10 action 11 action 12 action` so I’m thinking about ways to control how literals enter the environment. (The idea of equipping a ‘literal brush’ is a bad idea – might forget which brush we carry. Some sort of vector/matrix type, plus support for static foreach, might do the job.)
When developers apply a subprogram to the world, that subprogram should not impact (nor be impacted by) the programmer’s current hand. The intuition here is that the programmer is installing an independent software component that will operate without further intervention. All inputs for that subprogram must be introduced explicitly. If a subprogram uses the hands/zippers concept, it should start with empty hands. This constraint has some nice properties. Reuse is easier, because many subprograms will not depend on the hand. It makes it much easier to reason about what resources a program might access. If the programming system also uses the object capability model to distribute authority, most of that authority can be held by the programmer (almost literally) and only selectively embedded in applied behaviors.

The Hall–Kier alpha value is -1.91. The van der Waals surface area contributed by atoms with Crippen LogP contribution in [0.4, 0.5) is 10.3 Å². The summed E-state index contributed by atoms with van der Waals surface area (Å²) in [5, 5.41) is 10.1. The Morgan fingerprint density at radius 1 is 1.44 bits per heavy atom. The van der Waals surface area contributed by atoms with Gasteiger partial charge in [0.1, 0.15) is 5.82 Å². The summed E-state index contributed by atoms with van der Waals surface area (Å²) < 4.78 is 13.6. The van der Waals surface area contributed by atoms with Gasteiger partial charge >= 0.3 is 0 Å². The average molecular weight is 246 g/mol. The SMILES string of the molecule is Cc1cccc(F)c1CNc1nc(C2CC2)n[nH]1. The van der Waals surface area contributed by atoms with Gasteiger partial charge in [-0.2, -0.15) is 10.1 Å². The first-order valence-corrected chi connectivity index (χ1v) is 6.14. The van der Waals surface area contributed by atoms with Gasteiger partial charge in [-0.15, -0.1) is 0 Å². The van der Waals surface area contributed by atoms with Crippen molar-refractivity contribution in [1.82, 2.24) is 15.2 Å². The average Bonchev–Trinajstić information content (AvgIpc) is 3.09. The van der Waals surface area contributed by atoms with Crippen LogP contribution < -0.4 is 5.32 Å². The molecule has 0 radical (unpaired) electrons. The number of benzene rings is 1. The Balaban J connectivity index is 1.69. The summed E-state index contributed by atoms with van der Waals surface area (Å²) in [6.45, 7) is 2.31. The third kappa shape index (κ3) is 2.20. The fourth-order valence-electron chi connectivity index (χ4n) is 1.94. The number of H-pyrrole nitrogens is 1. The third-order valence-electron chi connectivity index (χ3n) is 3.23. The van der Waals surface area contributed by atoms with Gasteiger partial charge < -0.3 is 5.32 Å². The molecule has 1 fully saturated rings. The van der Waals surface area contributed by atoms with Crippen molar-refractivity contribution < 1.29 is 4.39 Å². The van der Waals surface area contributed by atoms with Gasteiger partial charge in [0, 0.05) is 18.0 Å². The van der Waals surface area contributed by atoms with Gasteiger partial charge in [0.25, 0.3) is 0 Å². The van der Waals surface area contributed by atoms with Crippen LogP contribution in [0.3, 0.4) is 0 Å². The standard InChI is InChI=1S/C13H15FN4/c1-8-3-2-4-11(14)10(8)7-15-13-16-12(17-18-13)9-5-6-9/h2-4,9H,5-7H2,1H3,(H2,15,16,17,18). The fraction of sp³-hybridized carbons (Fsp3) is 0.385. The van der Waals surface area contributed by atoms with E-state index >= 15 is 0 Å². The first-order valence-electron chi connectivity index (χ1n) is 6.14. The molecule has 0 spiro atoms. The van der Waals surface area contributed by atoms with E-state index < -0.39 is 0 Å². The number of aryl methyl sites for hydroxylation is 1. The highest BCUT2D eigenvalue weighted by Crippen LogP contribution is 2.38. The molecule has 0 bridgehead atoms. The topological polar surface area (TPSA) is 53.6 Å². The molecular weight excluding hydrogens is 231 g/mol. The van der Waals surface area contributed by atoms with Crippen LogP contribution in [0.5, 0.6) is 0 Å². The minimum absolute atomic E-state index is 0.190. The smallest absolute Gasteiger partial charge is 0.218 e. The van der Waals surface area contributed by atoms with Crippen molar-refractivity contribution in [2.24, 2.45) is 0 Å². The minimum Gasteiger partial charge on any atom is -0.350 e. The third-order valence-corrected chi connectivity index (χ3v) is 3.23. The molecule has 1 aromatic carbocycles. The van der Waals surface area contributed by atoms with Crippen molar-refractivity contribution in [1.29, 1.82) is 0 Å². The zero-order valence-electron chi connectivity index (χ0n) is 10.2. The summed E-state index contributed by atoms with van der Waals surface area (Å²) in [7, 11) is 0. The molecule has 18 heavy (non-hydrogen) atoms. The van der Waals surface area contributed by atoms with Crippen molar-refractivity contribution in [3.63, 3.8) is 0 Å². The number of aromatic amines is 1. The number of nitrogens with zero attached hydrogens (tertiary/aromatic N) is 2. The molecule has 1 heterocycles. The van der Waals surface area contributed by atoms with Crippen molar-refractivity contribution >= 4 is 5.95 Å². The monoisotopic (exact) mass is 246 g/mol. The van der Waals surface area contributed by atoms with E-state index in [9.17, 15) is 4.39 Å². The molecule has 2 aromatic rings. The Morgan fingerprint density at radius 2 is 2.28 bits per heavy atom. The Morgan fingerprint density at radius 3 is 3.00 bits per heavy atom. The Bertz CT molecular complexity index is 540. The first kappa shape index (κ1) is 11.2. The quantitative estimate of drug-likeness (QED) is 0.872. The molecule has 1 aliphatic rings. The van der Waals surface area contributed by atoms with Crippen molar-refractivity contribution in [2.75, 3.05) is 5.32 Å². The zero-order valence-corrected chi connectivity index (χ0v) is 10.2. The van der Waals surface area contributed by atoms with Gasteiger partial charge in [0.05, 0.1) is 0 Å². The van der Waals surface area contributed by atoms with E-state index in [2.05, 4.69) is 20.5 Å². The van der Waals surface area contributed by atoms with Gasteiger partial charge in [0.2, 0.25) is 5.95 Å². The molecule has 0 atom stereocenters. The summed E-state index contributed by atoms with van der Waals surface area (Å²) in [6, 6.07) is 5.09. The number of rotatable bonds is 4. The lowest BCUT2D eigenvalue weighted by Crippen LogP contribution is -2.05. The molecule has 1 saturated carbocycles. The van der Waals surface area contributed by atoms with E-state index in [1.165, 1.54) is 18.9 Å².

Anyhow, lots of questions remain for how the programming experience should be refined and the standard vocabulary developed. But I think this is still a very promising basis for in-the-large tacit programming.
Lost… in a maze of twisty little passages, all alike. Can we avoid this?
I have one more crazy idea to offer: as we navigate through our world, we might automatically construct a static subprogram that will move us back to where we were – e.g. to an anchor. Alternatively, we might extend our environment with signs or labels, such that we can perform a static search for how to reach them.
Constructing a program to go back sounds fragile, since the type of the world may have changed since then. But some ability to drop labels or ‘unique’ anchors in the type system and automatically construct a navigational program to reach them is very feasible (assuming sufficient support for reflection and typeful meta-programming).
In addition to mitigating risk of getting lost, I believe dropping a few anchors and teleporting between them might be a convenient way to get certain kinds of work done.
Yeah, it’s essentially a ‘goto’. However, I think it will be less of a problem for such static operations. 🙂